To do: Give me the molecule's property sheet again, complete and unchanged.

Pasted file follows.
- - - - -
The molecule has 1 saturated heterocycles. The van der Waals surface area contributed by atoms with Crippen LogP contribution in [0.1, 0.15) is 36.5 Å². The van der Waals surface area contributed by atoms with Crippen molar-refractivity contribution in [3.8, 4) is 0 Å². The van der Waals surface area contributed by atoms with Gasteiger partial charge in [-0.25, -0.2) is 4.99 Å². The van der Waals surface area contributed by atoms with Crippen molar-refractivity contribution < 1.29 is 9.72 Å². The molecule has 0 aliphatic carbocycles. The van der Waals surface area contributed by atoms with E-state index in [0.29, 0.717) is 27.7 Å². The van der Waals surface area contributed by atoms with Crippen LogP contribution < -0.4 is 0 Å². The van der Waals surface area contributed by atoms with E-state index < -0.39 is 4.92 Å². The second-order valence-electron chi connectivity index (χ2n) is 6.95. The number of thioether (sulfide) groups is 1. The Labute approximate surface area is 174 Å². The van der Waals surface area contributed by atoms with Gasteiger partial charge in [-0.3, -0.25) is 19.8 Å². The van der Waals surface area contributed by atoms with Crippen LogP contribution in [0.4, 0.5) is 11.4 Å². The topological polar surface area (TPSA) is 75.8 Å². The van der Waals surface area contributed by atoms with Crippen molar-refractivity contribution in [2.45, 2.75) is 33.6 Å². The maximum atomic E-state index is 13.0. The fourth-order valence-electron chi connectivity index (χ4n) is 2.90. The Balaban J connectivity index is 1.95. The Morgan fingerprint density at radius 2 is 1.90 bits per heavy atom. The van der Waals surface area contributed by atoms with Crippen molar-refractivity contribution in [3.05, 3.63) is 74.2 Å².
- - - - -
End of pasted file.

The molecule has 1 saturated heterocycles. The van der Waals surface area contributed by atoms with Crippen LogP contribution in [0.1, 0.15) is 36.5 Å². The van der Waals surface area contributed by atoms with Crippen molar-refractivity contribution in [3.8, 4) is 0 Å². The van der Waals surface area contributed by atoms with Gasteiger partial charge in [-0.25, -0.2) is 4.99 Å². The van der Waals surface area contributed by atoms with Crippen molar-refractivity contribution < 1.29 is 9.72 Å². The molecule has 0 aliphatic carbocycles. The van der Waals surface area contributed by atoms with E-state index in [0.29, 0.717) is 27.7 Å². The van der Waals surface area contributed by atoms with Crippen LogP contribution < -0.4 is 0 Å². The van der Waals surface area contributed by atoms with E-state index < -0.39 is 4.92 Å². The second-order valence-electron chi connectivity index (χ2n) is 6.95. The number of thioether (sulfide) groups is 1. The Labute approximate surface area is 174 Å². The van der Waals surface area contributed by atoms with Gasteiger partial charge in [-0.3, -0.25) is 19.8 Å². The van der Waals surface area contributed by atoms with Crippen LogP contribution in [0.4, 0.5) is 11.4 Å². The topological polar surface area (TPSA) is 75.8 Å². The van der Waals surface area contributed by atoms with Crippen molar-refractivity contribution in [2.45, 2.75) is 33.6 Å². The maximum atomic E-state index is 13.0. The fourth-order valence-electron chi connectivity index (χ4n) is 2.90. The Balaban J connectivity index is 1.95. The Morgan fingerprint density at radius 2 is 1.90 bits per heavy atom. The van der Waals surface area contributed by atoms with Crippen molar-refractivity contribution in [3.05, 3.63) is 74.2 Å².